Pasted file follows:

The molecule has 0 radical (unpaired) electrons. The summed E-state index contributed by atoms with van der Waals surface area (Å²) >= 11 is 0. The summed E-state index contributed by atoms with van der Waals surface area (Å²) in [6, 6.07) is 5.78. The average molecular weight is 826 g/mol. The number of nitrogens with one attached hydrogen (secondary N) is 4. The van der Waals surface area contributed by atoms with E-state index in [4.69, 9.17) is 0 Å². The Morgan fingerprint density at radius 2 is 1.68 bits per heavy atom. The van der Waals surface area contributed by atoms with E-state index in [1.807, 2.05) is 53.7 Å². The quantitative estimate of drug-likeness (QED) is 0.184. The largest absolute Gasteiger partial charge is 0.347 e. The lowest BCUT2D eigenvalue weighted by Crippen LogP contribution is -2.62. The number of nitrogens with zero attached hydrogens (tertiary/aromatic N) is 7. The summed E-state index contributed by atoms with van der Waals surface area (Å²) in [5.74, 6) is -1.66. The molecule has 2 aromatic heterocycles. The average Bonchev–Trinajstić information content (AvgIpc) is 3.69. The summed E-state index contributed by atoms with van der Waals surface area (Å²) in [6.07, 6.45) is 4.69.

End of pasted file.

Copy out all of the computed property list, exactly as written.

The molecule has 0 radical (unpaired) electrons. The summed E-state index contributed by atoms with van der Waals surface area (Å²) >= 11 is 0. The summed E-state index contributed by atoms with van der Waals surface area (Å²) in [6, 6.07) is 5.78. The average molecular weight is 826 g/mol. The number of nitrogens with one attached hydrogen (secondary N) is 4. The van der Waals surface area contributed by atoms with E-state index in [4.69, 9.17) is 0 Å². The Morgan fingerprint density at radius 2 is 1.68 bits per heavy atom. The van der Waals surface area contributed by atoms with E-state index in [1.807, 2.05) is 53.7 Å². The quantitative estimate of drug-likeness (QED) is 0.184. The largest absolute Gasteiger partial charge is 0.347 e. The lowest BCUT2D eigenvalue weighted by Crippen LogP contribution is -2.62. The number of nitrogens with zero attached hydrogens (tertiary/aromatic N) is 7. The summed E-state index contributed by atoms with van der Waals surface area (Å²) in [5.74, 6) is -1.66. The molecule has 2 aromatic heterocycles. The average Bonchev–Trinajstić information content (AvgIpc) is 3.69. The summed E-state index contributed by atoms with van der Waals surface area (Å²) in [6.07, 6.45) is 4.69.